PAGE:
10th anniversary of the founding of NZRA



]. S. Yeates

Massey Agricultural College, Palmerston North, N.Z.

THE New Zealand Rhododendron Association, which is a society registered in New Zealand under the Incorporated Societies Act of 1908, celebrated its tenth birthday on 4th October, 1954. This stage of its life seems an appropriate time to sum up its development over these first ten years.

A preliminary meeting of six enthusiasts was held in Palmerston North on 10th August, 1944, at which a provisional constitution was adopted; and it was decided to seek registration under the present name. On 4th October of that year, an inaugural meeting (the first annual meeting) was held.

The late Mr. E. F. Stead was elected first President and the present writer as Secretary-treasurer. The new President delivered a most stimulating address to some fifty people, and the rules were finally adopted.

The objects of the Association as set out in the rules were:

  1. To act as a common meeting ground for Rhododendron enthusiasts;
  2. To encourage the cultivation, the study and improvement of Rhododendrons by such means as the Association shall from time to time see

It was emphasized at this meeting that the only members desired were Rhododendron enthusiasts or potential enthusiasts and that there should be no effort to increase the membership for financial or other reasons. This attitude has been maintained; and in fact there has been a strong feeling at times that membership should be limited to 150 or 200. Larger numbers may make the Association less well-knit, and also create difficulties when members are entertained in private gardens. The membership is at present 200.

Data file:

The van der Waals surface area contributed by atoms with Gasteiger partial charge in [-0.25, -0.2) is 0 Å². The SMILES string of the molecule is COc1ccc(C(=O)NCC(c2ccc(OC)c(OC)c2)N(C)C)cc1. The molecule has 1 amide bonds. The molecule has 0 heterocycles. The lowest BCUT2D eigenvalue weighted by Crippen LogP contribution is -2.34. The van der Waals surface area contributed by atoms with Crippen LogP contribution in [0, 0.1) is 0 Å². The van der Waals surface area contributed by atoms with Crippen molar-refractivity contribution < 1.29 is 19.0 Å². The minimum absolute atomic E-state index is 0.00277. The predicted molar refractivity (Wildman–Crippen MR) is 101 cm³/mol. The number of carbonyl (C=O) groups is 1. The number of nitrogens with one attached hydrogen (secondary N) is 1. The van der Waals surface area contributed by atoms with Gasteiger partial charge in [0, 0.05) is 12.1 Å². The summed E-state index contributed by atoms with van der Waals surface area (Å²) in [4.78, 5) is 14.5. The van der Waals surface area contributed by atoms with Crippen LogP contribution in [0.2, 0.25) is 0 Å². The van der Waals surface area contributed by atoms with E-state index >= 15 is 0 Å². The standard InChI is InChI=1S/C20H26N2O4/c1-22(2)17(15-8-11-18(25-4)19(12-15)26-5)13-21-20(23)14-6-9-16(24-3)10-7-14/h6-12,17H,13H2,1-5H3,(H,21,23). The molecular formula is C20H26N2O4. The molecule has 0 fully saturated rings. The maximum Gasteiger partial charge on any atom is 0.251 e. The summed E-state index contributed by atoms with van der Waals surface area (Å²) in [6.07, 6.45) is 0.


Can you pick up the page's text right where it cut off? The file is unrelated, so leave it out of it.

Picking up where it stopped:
One of the foundation members (Dr. Cyril King) was responsible for incorporating in the rules the provision that each member receive two Rhododendron plants per annum from the Association. This has proved to be a most successful scheme, though for the Secretary-treasurer it has involved the propagation of large numbers of plants. Propagation is done in the Botanical department of Massey Agricultural College. As membership became larger it was found necessary to ask members to pay the cost of propagating- a figure fixed at five shillings per plant for seedlings and ten shillings per plant for others.

In 1948 the Association made an arrangement with Massey College under which the College grows the Association's Rhododendron collection in its grounds. These plants serve as specimens in the grounds and also as stock-plants for propagation purposes.

One of the major activities of the Association has always been its annual conference. This is held, as a rule, alternately in the North and South Islands, in the spring, at a time when as many Rhododendrons as possible are in flower. In practice the conference has been held in four centres-Palmerston North (Massey College), Christchurch, New Plymouth, and Dunedin. Apart from the annual meeting, the conference includes two or three days of visits to members' gardens or others of note, which may be within a radius of seventy miles or more from the main centre. The attendance is usually up to one hundred. Transport is generally in members' cars and very generous hospitality is provided by our hosts in some cases. On one occasion the whole party of seventy or so was entertained at a complete hot lunch - the house being a large one. The conference period generally involves members coming some hundreds of miles by road-a golden opportunity to call on fellow members and see their Rhododendrons in bloom. Unfortunately many of our members are farmers who are often very busy at that particular season.

This being the conclusion of our first decade, it is fitting that we should take stock, and see whether or not we are doing what we set out to do.